Environmental sustainability: Educating social workers for interdisciplinary practice

UNCG Author/Contributor (non-UNCG co-authors, if there are any, appear on document)
Channelle D. James, Lecturer (Creator)
Cathryne L. Schmitz, Professor Emeritus (Creator)
The University of North Carolina at Greensboro (UNCG )
Web Site: http://library.uncg.edu/

Abstract: The relationship between social justice, environmental sustainability, and positive peace has been well established by theorists who highlight the need for multidisciplinary community-level responses to conflicts resulting from environmental issues and concerns. Schmitz, Matyók, Sloan, and James (2011) argue that many of the issues of poverty, injustice, and quality of life are connected to the health of the physical environment and its long-term sustainability. Increasingly, social workers, with their commitment to social justice, are called upon to recognize the relationship between social work, the environment, and human well-being (Coates, 2003).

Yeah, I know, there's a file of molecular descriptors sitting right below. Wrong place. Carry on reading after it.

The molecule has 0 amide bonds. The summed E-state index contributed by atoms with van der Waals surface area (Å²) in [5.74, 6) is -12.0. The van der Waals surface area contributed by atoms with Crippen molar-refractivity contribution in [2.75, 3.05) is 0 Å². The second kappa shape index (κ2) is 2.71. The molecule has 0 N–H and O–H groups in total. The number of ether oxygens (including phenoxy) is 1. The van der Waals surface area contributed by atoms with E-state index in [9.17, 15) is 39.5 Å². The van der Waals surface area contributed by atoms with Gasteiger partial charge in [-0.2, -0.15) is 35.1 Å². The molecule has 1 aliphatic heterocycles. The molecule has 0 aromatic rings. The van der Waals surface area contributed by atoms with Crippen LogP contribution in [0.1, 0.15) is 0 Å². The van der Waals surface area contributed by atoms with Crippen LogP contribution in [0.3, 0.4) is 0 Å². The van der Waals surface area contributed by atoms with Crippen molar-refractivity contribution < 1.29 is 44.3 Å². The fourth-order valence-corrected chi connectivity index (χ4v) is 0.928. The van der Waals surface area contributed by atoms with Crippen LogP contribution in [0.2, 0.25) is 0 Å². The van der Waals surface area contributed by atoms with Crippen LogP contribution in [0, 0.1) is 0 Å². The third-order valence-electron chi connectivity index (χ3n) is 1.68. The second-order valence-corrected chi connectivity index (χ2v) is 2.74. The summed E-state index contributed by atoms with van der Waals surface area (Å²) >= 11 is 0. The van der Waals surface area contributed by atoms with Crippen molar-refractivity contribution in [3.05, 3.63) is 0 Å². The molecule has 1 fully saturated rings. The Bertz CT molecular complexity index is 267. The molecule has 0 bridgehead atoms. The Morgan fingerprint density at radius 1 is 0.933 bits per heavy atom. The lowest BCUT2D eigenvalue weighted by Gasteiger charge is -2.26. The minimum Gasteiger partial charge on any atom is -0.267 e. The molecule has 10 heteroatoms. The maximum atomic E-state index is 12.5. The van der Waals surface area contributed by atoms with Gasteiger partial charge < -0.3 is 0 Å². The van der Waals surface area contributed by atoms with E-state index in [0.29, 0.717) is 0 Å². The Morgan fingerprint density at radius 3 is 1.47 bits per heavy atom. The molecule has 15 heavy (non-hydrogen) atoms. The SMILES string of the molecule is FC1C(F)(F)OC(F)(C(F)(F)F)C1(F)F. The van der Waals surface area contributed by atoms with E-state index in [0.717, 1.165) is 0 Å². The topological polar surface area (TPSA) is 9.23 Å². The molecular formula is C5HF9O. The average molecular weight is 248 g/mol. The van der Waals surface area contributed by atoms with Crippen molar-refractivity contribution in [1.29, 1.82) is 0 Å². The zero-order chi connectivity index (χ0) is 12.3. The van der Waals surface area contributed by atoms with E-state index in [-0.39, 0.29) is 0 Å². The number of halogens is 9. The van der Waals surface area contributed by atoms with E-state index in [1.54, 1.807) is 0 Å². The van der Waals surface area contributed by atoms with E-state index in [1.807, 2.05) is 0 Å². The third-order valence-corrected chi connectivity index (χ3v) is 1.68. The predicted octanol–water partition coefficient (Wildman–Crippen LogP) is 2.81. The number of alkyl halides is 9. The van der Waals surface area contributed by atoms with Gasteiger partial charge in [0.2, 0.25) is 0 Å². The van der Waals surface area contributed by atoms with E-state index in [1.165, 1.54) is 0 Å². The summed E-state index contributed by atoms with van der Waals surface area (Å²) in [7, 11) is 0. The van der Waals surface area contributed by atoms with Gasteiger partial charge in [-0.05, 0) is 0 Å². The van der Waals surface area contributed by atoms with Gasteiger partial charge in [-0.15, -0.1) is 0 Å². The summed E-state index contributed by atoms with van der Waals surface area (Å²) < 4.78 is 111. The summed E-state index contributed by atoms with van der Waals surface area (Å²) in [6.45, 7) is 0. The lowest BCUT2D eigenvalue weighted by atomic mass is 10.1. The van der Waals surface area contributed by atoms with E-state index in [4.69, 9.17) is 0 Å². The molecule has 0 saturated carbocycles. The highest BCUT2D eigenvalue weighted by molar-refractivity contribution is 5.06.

Additional Information

M. Gray, J. Coates, & T. Hetherington. Environmental social work (pp. 260-279). New York: Routledge.
Language: English
Date: 2013
social work, social justice, sustainability, environmentalism, peace studies

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